Life seems to be serving up the same lessons that I seem to either forget or think I will eventually master. In this week’s servings there was nothing over the top out of the ordinary, but none-the-less the challenges of parenting and adulting and relationshiping drudged up old responses that I thought I had out grew. Just like an old, familiar space my responses were filled with anxiety and worry and a nagging voice that I-am-just-not-doing-enough and that I-will-never-be-enough.
These are the ghosts of my past who somehow fill my present and urge me to problem solve a future that still has yet to become.
And so I do the old patterns that I’ve learned do not serve me well and this is that I try to control for the circumstances in which I have no control. Usually how this looks is I try to out do myself– be better– be perfect– be a perfect mom– present a competent, well-put-together adult self for co-workers, be the best listener to my friends, have the patience of a saint for my children, stave off exhaustion or weariness, appear brave, commit to being a giver and resist being a receiver…
I know this is usually a fruitless, soul draining endeavor for me. I know that the more I live in my head to be perfect and to present perfection the less I live authentically. Authentic for me is to be in the moment– open to whatever life offers so that I can learn and grow. Authentic also means that I am where I am… I’m giving what I have… I’m receiving what I can hold and I’m listening in the here and now.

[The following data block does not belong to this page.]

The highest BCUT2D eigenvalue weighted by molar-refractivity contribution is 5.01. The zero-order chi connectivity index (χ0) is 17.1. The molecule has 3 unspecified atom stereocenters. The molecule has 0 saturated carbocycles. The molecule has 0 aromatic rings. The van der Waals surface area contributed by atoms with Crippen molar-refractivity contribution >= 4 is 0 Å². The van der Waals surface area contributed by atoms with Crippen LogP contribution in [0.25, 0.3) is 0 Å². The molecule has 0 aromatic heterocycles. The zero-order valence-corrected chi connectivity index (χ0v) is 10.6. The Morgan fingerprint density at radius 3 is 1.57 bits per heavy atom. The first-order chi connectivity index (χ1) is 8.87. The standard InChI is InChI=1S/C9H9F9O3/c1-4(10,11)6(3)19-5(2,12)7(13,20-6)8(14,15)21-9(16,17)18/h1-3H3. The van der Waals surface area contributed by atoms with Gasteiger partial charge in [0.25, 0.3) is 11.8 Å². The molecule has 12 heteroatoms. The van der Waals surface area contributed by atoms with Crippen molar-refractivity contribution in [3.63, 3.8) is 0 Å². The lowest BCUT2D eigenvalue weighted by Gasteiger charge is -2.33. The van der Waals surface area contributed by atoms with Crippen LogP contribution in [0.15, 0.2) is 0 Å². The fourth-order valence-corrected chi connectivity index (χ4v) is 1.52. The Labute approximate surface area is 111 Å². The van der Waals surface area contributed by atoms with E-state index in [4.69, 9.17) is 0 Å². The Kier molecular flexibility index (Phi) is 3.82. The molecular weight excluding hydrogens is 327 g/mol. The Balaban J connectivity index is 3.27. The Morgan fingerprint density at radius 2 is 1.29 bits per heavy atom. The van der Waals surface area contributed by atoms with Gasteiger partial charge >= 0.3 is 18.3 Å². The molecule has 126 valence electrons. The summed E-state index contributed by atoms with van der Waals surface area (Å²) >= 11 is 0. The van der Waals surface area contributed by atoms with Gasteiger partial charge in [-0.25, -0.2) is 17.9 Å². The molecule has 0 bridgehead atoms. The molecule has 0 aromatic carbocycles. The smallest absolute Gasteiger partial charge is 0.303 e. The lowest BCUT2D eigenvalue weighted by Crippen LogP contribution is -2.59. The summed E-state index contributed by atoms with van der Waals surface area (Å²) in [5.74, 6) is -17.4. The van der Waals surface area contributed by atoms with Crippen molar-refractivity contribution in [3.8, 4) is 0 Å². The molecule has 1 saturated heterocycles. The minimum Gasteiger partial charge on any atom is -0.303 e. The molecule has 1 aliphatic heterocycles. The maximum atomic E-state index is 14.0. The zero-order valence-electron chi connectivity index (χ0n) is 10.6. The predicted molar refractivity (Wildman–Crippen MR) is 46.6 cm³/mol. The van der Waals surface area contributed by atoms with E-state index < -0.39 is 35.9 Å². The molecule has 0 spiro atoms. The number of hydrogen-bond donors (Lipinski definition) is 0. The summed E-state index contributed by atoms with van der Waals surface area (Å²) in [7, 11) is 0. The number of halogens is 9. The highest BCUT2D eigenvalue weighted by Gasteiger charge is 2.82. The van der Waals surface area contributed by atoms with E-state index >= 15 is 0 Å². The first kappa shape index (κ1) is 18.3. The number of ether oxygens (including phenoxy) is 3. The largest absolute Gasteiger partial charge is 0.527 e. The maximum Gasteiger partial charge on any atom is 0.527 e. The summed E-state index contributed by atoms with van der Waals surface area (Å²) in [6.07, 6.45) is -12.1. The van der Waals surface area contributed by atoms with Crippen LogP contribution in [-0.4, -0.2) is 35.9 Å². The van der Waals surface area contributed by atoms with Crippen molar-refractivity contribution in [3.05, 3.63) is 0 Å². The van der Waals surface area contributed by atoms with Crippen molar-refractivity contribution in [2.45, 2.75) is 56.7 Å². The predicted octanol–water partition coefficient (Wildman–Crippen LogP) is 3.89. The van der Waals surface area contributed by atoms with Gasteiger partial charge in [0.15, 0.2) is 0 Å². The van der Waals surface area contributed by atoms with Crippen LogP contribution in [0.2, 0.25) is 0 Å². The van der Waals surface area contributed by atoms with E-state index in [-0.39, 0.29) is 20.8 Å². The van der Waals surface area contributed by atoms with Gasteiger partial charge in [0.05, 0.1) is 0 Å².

And I’ve learned in the four decades of my life that the efforts to control exhaust me and wear me thin yet, I found myself doing this by default– just easing into this old pattern without giving it a second thought. In my 20’s and 30’s this likely would go on for a long time, but thanks-be to the development of skills like mindfulness and self-awareness I was able to eventually notice that this pattern had snuck back up. I was able to evaluate myself and make some different decisions regarding the anxiety and stress I was bearing and the response I wanted to extend to myself.
When I got down to it I realized that the anxiety I was holding was about an uncertain future that I have very little to no control over. I mean to get really honest with myself I had to realize that I cannot predict or control what is to come and that scares the shit out of me.
I can pour every ounce of parenting energy and wisdom into my children, but what they do with that… how they actualize is not in my control.
I can love with every ounce of love my heart and body can muster and I can’t control the outcome and the return of love or of loss or of illness or of death. (Loving my mother meant taking care of her body and her health toward the fruit of her returning to complete health– I could not control for how her illness was going to compromise her and ultimately take her)
I can make all the ‘smart’, future forward career investment decisions to ensure a future of bright opportunities and financial security, but I can’t guarantee that these opportunities will be extended toward me.
And this lesson presented to me what it always presents to me– that what I have is right now. I have today.
A few years ago, I did some crazy stuff. I left everything behind: a marriage, a career, a community, a belief system– on the notion that leaving the toxic aspects of my life would lead to more health and growth. I had a certain kind of optimism or hope about that decision.